So true!! I was a die-hard Little House fan, too. My parents just brought my old books to me, and I plan start reading them to my daughter this winter. At the time that I read them and watched the TV show, I didn’t appreciate the lessons you pointed out, but as an adult working to pay off debt, I see them now! 🙂
Oooh, I love those beautiful dahlias in the photo!!
I know, I missed a lot of these lessons as a kid, too. We are reading my mom’s book set to my son, though we might need to switch to library books so they don’t get ruined.
This is a totally dumb comment and off-topic but for whatever reason all I could think about was farm subsidies when I was reading the story about the farmer being completely independent. Can you tell I was a political blogger a few years back 😉 I think the most devastating thing about our debt is the fact that our economy is dependent on it. We are dependent on China borrowing and we are dependent on people consuming goods, regardless of whether they are of value or not. I think until we can come to terms with the fact that there IS bad consumption and that our economy needs savings, we are in big trouble.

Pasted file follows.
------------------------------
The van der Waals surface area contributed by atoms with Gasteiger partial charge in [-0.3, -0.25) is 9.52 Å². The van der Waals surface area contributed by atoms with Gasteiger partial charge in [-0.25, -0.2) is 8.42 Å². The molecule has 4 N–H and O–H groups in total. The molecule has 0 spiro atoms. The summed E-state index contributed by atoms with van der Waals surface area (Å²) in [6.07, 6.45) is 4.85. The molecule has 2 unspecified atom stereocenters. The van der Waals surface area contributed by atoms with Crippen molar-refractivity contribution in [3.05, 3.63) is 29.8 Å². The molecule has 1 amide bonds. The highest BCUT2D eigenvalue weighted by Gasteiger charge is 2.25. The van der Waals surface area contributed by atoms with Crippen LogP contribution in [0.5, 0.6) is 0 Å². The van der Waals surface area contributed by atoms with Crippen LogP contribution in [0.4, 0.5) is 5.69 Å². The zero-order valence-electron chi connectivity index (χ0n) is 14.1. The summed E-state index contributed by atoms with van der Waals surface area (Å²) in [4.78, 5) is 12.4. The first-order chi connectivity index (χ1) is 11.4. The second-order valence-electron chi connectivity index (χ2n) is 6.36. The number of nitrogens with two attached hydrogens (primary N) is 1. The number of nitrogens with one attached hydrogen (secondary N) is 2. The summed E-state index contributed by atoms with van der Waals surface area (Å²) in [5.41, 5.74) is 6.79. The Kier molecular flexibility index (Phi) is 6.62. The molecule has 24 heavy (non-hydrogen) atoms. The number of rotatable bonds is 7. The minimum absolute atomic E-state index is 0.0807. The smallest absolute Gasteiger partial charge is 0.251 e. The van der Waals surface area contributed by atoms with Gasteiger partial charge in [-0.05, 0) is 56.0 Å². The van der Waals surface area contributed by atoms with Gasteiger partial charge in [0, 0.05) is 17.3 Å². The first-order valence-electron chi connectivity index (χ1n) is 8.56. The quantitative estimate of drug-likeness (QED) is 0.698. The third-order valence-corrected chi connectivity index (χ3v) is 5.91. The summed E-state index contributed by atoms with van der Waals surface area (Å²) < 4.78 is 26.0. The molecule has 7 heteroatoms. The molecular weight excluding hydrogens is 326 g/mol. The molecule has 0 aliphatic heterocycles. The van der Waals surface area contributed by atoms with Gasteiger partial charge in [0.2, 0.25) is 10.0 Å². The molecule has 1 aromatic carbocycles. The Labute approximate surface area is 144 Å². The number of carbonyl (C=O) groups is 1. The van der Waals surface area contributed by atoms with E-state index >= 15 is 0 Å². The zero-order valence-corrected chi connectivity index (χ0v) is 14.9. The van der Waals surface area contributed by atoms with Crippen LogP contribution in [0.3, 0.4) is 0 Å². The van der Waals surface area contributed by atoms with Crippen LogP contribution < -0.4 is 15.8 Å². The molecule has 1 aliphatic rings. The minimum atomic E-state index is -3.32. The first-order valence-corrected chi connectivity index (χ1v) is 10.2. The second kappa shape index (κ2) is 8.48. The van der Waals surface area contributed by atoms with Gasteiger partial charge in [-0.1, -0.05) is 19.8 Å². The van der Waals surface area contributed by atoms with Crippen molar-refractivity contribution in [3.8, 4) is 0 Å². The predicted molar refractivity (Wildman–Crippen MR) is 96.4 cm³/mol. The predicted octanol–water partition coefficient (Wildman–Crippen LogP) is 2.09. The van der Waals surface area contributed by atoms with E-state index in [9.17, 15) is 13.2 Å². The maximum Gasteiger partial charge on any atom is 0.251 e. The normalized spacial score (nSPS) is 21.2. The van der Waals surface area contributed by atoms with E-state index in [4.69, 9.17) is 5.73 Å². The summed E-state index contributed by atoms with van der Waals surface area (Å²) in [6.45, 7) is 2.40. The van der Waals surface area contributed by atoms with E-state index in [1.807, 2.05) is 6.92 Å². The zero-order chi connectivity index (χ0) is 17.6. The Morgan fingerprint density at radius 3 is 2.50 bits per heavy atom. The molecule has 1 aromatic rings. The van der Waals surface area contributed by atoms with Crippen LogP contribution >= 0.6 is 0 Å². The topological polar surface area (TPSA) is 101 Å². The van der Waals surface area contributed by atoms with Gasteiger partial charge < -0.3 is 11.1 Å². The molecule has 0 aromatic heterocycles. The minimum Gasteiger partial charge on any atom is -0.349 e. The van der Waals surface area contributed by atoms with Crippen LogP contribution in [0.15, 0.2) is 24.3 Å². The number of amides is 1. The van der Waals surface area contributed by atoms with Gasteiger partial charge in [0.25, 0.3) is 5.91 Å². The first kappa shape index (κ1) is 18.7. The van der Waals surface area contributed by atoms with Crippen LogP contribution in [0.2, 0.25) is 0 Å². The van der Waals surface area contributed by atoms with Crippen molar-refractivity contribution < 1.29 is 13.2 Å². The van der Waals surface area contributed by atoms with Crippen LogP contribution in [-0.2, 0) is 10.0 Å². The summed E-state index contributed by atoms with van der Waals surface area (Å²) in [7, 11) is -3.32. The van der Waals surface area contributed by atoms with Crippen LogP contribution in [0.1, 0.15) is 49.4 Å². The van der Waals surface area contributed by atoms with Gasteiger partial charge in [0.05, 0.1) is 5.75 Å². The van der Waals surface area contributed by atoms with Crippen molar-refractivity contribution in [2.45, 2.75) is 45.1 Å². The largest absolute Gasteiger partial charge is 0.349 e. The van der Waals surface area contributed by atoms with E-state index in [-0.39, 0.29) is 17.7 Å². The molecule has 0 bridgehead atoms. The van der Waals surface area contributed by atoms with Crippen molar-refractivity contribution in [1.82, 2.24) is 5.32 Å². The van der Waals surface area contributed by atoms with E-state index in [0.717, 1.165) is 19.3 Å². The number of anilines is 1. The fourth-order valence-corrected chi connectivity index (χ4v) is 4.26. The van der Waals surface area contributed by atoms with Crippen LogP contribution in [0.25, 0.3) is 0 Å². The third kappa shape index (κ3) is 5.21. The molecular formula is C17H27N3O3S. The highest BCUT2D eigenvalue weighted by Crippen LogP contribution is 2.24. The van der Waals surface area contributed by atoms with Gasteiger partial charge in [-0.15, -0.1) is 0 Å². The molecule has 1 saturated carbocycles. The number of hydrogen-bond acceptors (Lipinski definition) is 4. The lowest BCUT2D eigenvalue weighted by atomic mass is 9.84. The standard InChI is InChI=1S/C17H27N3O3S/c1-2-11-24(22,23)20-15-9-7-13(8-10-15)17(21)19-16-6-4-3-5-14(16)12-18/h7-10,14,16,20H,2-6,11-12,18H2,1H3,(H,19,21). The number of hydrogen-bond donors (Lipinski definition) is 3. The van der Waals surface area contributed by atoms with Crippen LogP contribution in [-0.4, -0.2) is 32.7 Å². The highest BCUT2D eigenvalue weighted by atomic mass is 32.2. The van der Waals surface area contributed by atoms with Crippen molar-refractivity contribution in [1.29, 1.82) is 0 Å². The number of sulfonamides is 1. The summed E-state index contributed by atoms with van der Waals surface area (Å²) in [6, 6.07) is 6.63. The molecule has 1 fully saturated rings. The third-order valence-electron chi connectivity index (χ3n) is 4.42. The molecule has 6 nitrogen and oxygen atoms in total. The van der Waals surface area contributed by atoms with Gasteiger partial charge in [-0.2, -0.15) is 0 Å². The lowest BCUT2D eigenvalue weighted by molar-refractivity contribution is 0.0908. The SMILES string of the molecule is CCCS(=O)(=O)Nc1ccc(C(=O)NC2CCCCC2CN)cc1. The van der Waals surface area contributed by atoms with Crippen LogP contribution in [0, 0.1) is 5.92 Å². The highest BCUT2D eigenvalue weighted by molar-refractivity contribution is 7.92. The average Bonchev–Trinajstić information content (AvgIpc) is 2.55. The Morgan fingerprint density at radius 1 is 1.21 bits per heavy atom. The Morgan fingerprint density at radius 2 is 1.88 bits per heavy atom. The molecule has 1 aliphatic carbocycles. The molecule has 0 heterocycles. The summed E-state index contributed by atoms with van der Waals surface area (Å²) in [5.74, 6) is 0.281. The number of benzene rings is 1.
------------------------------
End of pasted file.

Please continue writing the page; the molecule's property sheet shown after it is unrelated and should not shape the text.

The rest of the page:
Haha, your political blogging career has followed you! It is unfortunate that our economy depends on debt. Whenever I hear over-consumption as a solution to our economic problems, I think this is just not sustainable.
What a beautiful post! I was thinking, as I read the first part about Farmer Boy, that there is a fine line between freedom and extreme independence – but you addressed that point. I think that true freedom involves independence, interdependence, contentment, and gratitude. I think the shift towards consumerism happened after WWII, as many returned from a war that followed a decade of the Great Depression and turned to the pursuit of pleasure – both as a reaction against economic hardship and a self-medicating effort to avoid the psychological trauma of war.
Insightful point about how we got here. It makes sense and I certainly sympathize with the economic and emotional plight of that generation.
I enjoyed this post very much and agree whole heartedly. I think contentment is the key to gratitude and thankfulness.
If only I was better at actually practicing these truths!
I think human nature is inclined to want the nicer things. It can be diverted by family teachings or church teachings, if you’re religious. But I’m sure secularization has helped people focus more on material things. And I’m completely secular, lest anyone say I’m trash talking religious folks.